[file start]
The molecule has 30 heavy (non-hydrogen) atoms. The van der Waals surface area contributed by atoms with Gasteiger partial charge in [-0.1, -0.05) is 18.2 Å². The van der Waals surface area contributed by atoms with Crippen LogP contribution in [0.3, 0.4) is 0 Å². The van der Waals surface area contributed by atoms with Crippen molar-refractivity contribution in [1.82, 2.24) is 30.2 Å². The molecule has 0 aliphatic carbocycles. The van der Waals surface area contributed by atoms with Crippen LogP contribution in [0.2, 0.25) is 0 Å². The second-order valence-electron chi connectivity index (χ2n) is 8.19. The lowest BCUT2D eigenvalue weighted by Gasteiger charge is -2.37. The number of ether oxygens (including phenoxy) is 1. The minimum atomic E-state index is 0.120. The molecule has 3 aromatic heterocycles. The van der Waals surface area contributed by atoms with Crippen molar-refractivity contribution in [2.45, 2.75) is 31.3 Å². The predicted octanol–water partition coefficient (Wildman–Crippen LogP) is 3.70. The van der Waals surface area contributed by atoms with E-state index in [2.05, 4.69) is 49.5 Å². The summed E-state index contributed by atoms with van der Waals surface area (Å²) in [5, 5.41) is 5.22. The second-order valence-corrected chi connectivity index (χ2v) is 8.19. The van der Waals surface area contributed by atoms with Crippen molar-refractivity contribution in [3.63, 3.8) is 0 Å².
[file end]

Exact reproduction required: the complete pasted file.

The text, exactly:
The molecule has 30 heavy (non-hydrogen) atoms. The van der Waals surface area contributed by atoms with Gasteiger partial charge in [-0.1, -0.05) is 18.2 Å². The van der Waals surface area contributed by atoms with Crippen LogP contribution in [0.3, 0.4) is 0 Å². The van der Waals surface area contributed by atoms with Crippen molar-refractivity contribution in [1.82, 2.24) is 30.2 Å². The molecule has 0 aliphatic carbocycles. The van der Waals surface area contributed by atoms with Crippen LogP contribution in [0.2, 0.25) is 0 Å². The second-order valence-electron chi connectivity index (χ2n) is 8.19. The lowest BCUT2D eigenvalue weighted by Gasteiger charge is -2.37. The number of ether oxygens (including phenoxy) is 1. The minimum atomic E-state index is 0.120. The molecule has 3 aromatic heterocycles. The van der Waals surface area contributed by atoms with Crippen molar-refractivity contribution in [2.45, 2.75) is 31.3 Å². The predicted octanol–water partition coefficient (Wildman–Crippen LogP) is 3.70. The van der Waals surface area contributed by atoms with E-state index in [2.05, 4.69) is 49.5 Å². The summed E-state index contributed by atoms with van der Waals surface area (Å²) in [5, 5.41) is 5.22. The second-order valence-corrected chi connectivity index (χ2v) is 8.19. The van der Waals surface area contributed by atoms with Crippen molar-refractivity contribution in [3.63, 3.8) is 0 Å².